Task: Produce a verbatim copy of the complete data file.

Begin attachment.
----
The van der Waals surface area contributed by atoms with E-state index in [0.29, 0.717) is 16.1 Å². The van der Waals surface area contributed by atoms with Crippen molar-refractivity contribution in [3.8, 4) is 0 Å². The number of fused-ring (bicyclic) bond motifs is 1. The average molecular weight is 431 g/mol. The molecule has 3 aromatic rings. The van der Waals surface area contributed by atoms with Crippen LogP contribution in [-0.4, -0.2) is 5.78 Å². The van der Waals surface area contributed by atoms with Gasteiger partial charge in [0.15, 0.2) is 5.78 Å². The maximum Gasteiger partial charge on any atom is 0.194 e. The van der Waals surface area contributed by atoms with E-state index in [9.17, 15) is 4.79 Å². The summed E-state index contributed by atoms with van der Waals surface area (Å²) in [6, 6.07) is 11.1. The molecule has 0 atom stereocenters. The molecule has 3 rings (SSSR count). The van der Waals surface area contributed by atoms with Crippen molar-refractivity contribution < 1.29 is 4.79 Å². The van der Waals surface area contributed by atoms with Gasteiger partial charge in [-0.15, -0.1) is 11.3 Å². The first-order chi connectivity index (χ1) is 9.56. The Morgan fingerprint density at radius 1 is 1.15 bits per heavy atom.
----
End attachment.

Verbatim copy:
The van der Waals surface area contributed by atoms with E-state index in [0.29, 0.717) is 16.1 Å². The van der Waals surface area contributed by atoms with Crippen molar-refractivity contribution in [3.8, 4) is 0 Å². The number of fused-ring (bicyclic) bond motifs is 1. The average molecular weight is 431 g/mol. The molecule has 3 aromatic rings. The van der Waals surface area contributed by atoms with Crippen LogP contribution in [-0.4, -0.2) is 5.78 Å². The van der Waals surface area contributed by atoms with Gasteiger partial charge in [0.15, 0.2) is 5.78 Å². The maximum Gasteiger partial charge on any atom is 0.194 e. The van der Waals surface area contributed by atoms with E-state index in [9.17, 15) is 4.79 Å². The summed E-state index contributed by atoms with van der Waals surface area (Å²) in [6, 6.07) is 11.1. The molecule has 0 atom stereocenters. The molecule has 3 rings (SSSR count). The van der Waals surface area contributed by atoms with Crippen molar-refractivity contribution < 1.29 is 4.79 Å². The van der Waals surface area contributed by atoms with Gasteiger partial charge in [-0.15, -0.1) is 11.3 Å². The first-order chi connectivity index (χ1) is 9.56. The Morgan fingerprint density at radius 1 is 1.15 bits per heavy atom.